Figuring only one litter per year, your cost of pasture buildings is only $2.68 per pig. At this time in a one litter system, we are taking our pigs from birth to market weight in the same huts and shelters they were born in. Therefore, you can figure a pasture building cost for farrowing, nursery, and finishing to be about $2.68 per market hog, or 1.09 cents per hundred weight. Our experience is that one man's labor per year can farrow and finish 600 litters or about 4,500 pigs. Certain times of the year you will need 2 or 3 men, but other times you do not need any labor. Figuring a yearly salary of $25,000 - producing 4,500 hogs, at an average market wt. of 240 pounds, the cost of labor is about $2.31 per hundred weight.

The average cost, using the numbers mentioned, in a one litter system in pasture will be:

Land $.40 per hundred weight
Building 1.09 per hundred weight
Labor 2.31 per hundred weight
TOTAL $3.80 per hundred weight
An additional large shelter ($1300.00) may be needed for every 60 sows if you do not have other facilities for breeding or gestation.

Feed cost will be about the same as other facilities except the time when your hogs have a green crop to graze from. During that time, your supplement cost can be cut to about 1/2. Feeder expense will be past5sm.jpg (10861 bytes) the same in any system. Water systems may cost more, because of extra pipe to pasture. This will depend upon how far pastures are from source of water.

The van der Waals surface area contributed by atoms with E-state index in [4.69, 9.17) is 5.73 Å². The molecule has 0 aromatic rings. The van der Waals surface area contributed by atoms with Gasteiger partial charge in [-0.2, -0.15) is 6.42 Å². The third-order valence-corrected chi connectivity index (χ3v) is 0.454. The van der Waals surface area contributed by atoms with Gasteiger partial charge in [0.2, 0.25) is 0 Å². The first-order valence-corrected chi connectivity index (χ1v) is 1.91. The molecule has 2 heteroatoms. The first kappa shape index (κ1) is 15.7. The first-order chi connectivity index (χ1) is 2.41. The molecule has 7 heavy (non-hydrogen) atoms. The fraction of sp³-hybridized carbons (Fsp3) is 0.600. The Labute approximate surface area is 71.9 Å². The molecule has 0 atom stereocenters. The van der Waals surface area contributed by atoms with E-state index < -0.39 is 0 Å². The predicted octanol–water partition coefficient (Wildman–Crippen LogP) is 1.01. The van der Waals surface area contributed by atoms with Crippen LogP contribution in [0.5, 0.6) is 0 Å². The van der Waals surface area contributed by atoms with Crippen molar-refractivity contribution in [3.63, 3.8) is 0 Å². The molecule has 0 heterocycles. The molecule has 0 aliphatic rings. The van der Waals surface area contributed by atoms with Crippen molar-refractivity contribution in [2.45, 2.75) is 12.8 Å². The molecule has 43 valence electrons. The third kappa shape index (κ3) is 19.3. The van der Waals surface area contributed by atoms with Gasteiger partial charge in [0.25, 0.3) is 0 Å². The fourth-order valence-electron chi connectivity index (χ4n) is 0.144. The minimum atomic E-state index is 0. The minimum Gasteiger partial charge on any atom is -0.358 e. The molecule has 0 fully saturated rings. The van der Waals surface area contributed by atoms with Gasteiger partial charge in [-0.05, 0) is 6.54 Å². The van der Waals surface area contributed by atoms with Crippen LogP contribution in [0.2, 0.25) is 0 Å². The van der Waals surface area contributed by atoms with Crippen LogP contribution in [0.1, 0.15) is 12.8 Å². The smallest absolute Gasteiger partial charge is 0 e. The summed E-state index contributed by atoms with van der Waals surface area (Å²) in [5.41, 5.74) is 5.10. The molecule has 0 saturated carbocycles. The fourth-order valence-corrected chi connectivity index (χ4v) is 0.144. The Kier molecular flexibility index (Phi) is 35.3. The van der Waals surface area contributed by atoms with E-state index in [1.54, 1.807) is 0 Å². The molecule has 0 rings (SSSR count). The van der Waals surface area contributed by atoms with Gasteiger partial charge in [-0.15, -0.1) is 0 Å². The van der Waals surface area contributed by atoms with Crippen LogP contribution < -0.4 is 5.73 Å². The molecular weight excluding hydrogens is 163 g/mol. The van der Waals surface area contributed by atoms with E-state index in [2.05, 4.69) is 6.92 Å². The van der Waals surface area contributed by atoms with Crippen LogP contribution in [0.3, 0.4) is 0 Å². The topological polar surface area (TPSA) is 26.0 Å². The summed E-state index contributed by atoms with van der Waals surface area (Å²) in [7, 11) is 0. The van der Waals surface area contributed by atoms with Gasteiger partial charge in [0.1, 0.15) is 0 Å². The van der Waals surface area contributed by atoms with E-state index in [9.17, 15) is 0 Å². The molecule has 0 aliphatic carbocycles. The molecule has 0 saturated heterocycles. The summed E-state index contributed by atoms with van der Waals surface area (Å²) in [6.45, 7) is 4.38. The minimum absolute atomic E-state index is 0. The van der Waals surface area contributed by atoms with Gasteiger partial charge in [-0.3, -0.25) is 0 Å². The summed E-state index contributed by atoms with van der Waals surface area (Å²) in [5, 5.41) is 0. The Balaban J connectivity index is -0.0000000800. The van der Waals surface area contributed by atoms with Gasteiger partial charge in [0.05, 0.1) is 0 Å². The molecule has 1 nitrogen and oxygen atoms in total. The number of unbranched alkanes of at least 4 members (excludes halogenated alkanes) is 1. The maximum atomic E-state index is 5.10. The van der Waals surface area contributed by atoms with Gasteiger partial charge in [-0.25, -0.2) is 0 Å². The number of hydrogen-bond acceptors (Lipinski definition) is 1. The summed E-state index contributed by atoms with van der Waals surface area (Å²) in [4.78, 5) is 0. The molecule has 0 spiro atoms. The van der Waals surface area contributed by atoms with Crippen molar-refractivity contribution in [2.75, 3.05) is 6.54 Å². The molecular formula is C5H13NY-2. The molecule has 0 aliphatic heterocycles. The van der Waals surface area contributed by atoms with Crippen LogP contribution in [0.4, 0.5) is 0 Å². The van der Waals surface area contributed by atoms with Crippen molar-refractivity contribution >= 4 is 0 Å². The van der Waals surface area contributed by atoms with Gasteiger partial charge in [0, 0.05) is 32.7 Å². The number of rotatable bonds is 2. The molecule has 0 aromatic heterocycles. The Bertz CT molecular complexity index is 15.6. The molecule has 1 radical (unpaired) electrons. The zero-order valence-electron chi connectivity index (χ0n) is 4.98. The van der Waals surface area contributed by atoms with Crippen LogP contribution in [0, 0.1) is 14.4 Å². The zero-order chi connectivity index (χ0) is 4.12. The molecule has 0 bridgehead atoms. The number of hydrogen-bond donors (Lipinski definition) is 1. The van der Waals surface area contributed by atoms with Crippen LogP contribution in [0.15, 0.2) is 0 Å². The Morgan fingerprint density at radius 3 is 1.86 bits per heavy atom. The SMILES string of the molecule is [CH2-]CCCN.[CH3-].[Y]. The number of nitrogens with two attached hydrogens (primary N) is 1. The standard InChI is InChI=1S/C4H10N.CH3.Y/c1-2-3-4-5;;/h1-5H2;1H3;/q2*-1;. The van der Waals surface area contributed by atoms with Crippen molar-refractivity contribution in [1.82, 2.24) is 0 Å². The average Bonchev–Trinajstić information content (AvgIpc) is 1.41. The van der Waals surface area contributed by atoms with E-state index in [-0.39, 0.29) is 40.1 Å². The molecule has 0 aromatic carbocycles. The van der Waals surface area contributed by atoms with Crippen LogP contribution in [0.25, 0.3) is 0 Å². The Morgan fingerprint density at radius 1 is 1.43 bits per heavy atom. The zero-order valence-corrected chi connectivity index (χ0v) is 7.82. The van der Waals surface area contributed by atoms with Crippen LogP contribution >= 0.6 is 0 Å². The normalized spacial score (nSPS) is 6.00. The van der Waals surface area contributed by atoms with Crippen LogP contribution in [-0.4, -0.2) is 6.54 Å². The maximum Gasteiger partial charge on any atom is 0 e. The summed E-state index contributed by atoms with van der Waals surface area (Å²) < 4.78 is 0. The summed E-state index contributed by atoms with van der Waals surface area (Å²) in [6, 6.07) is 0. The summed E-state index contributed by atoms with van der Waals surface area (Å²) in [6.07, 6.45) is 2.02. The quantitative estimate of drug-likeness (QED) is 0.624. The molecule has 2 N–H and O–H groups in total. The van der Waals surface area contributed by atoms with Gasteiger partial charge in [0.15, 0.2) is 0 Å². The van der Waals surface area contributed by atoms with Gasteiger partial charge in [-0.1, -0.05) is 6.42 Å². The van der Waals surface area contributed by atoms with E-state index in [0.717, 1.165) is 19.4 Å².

Boar expense will be higher in a one litter system because of keeping only gilts from your herd. This will require new boars every year.

Interest cost on your pasture housing will be a very small fraction of any other system. You can figure a capital investment of $180.00 to $300.00 for pasture housing per sow.

The pasture system not only gives you the advantage of low cost mentioned before, it also has the clean ground, green grass effect. It will eliminate the stress put on hogs in the confined set up. Sows and pigs are allowed to come and go at will. This will eliminate any feeding or water chores for you. past4sm.jpg (10367 bytes)

We have never carried feed or water to a sow and her pigs or cleaned her pen for 35 years.
Smaller operations will be just about as efficient as large operations in the pasture. The numbers used here are not a price list but an example of the approximate costs involved in a pasture hog raising setting.



P.O. Box 369 Storm Lake IA 50588
Toll Free: 1-800-882-4884
Phone: 1-712-732-2546    Fax: 1-712-732-6263
E-mail: infoport-a-hut@ncn.net